The Space Shuttle Challenger disaster was a fatal accident in the United States space program that occurred on January 28, 1986, when the Space Shuttle Challenger (OV-099) broke apart 73 seconds into its flight, killing all seven crew members aboard; it was the first fatal accident involving an American spacecraft in flight. The mission carried the designation STS-51-L and was the tenth flight for the Challenger orbiter and twenty-fifth flight of the Space Shuttle fleet. The crew was scheduled to deploy a communications satellite and study Halley's Comet while they were in orbit. The spacecraft disintegrated over the Atlantic Ocean, off the coast of Cape Canaveral, Florida, at 11:39 a.m. EST (16:39 UTC).


The disaster was caused by the failure of the two redundant O-ring seals in a joint in the Space Shuttle's right solid rocket booster (SRB). The record-low temperatures of the launch reduced the elasticity of the rubber O-rings, reducing their ability to seal the joints. The broken seals caused a breach into the joint shortly after liftoff, which allowed pressurized gas from within the SRB to leak and burn through the wall to the adjacent external fuel tank. This led to the separation of the right-hand SRB's aft attachment, which caused it to crash into the external tank, which caused a structural failure of the external tank and an explosion. Following the explosion, the orbiter, which included the crew compartment, was broken up by aerodynamic forces.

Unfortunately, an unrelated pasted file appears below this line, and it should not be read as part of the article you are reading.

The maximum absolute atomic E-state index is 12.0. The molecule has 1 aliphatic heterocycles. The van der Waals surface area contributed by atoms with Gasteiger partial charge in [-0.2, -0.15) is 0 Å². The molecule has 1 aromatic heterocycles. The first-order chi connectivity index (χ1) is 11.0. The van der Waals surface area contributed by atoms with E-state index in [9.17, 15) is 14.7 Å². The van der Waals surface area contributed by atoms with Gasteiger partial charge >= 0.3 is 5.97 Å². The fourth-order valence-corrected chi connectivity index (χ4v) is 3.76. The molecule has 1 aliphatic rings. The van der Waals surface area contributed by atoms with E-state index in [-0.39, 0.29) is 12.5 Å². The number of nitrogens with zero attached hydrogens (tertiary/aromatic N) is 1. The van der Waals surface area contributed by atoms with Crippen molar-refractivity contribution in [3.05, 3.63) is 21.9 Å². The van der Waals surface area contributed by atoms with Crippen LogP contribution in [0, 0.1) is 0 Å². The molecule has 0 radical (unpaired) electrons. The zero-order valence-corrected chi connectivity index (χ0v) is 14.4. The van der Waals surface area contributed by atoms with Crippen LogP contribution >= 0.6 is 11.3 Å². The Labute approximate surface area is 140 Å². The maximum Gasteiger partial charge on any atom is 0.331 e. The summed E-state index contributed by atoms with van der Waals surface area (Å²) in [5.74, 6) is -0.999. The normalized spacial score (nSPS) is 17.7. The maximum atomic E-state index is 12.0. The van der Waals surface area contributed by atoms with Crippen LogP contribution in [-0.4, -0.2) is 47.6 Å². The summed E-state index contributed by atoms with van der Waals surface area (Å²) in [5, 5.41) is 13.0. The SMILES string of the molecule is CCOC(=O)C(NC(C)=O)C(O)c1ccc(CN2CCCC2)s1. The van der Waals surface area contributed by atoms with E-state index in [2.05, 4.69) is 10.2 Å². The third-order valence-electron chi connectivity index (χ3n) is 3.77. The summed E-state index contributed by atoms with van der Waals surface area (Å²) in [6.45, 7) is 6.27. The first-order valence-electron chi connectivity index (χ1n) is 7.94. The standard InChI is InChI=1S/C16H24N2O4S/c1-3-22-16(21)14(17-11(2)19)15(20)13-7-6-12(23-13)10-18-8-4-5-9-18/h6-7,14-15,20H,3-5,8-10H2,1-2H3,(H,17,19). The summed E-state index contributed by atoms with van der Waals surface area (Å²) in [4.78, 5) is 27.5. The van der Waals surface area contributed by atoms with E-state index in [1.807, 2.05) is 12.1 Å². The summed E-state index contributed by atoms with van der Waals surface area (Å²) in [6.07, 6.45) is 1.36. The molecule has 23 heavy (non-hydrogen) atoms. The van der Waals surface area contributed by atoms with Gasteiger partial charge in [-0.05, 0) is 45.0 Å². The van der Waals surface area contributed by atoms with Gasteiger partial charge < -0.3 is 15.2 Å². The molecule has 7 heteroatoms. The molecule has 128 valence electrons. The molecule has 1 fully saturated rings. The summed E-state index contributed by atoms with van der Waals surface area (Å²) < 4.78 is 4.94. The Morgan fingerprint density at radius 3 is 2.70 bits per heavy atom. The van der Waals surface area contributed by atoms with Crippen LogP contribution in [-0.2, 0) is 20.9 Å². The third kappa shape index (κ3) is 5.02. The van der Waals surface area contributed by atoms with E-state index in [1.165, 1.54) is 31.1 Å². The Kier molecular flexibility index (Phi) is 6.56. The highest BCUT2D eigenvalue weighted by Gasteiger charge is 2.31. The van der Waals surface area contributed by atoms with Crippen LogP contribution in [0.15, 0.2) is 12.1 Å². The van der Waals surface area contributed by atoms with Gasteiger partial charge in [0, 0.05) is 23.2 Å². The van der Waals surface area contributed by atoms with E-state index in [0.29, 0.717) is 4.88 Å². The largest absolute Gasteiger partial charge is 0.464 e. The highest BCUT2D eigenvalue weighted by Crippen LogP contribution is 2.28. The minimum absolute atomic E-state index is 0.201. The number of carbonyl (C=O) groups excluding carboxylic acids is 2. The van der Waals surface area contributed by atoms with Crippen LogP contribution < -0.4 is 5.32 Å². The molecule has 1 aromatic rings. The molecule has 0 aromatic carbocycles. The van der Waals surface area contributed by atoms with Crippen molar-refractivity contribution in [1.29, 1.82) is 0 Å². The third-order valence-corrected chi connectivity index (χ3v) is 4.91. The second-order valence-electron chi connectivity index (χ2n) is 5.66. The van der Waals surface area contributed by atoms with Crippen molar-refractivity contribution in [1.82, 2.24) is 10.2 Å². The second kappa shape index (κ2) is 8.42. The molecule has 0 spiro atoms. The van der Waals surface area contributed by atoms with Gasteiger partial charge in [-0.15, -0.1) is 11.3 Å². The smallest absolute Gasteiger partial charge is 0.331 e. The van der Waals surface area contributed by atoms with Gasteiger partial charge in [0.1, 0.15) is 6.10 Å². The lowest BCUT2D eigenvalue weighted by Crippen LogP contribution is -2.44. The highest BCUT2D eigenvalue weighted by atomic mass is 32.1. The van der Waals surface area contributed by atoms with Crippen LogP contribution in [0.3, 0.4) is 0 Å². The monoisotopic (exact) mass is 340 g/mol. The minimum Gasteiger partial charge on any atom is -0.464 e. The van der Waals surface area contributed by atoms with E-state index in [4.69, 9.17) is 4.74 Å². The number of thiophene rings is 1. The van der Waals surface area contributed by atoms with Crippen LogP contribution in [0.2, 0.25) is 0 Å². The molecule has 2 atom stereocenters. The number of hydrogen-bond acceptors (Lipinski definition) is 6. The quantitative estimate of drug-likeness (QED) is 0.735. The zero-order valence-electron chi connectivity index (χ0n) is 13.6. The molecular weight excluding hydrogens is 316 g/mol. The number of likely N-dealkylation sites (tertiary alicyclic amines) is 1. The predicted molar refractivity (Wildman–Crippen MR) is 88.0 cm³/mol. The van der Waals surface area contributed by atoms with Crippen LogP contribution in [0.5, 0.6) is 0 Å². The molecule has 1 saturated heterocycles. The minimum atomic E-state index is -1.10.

The crew compartment and many other fragments from the shuttle were recovered from the ocean floor after a three-month search-and-recovery operation. The exact timing of the deaths of the crew is unknown; several crew members are known to have survived the initial breakup of the spacecraft. By design, the orbiter had no escape system, and the impact of the crew compartment at terminal velocity with the ocean surface was too violent to be survivable.


The disaster resulted in a 32-month hiatus in the Space Shuttle program. President Ronald Reagan created the Rogers Commission to investigate the accident. The commission criticized NASA's organizational culture and decision-making processes that had contributed to the accident. Test data from as early as 1977 had revealed a potentially catastrophic flaw in the SRBs' O-rings. Neither NASA, nor Morton Thiokol (the SRB manufacturer), addressed or corrected the issue. NASA managers also disregarded warnings from engineers about the dangers of launching in cold temperatures and did not report these technical concerns to their superiors. As a result of the disaster, NASA established the Office of Safety, Reliability and Quality Assurance to address safety concerns better, and commercial satellites would be launched on expendable launch vehicles rather than deployed from the crewed orbiter. To replace Challenger, construction of Endeavour was approved in 1987, and the new orbiter first flew in 1992. Later Space Shuttle missions launched with redesigned SRBs, and crews wore pressure suits during ascent and reentry.

Original NASA Photo Art "First Teacher in Space" From the Challenger Disaster

SKU: CP ~ First Teacher in Space Photo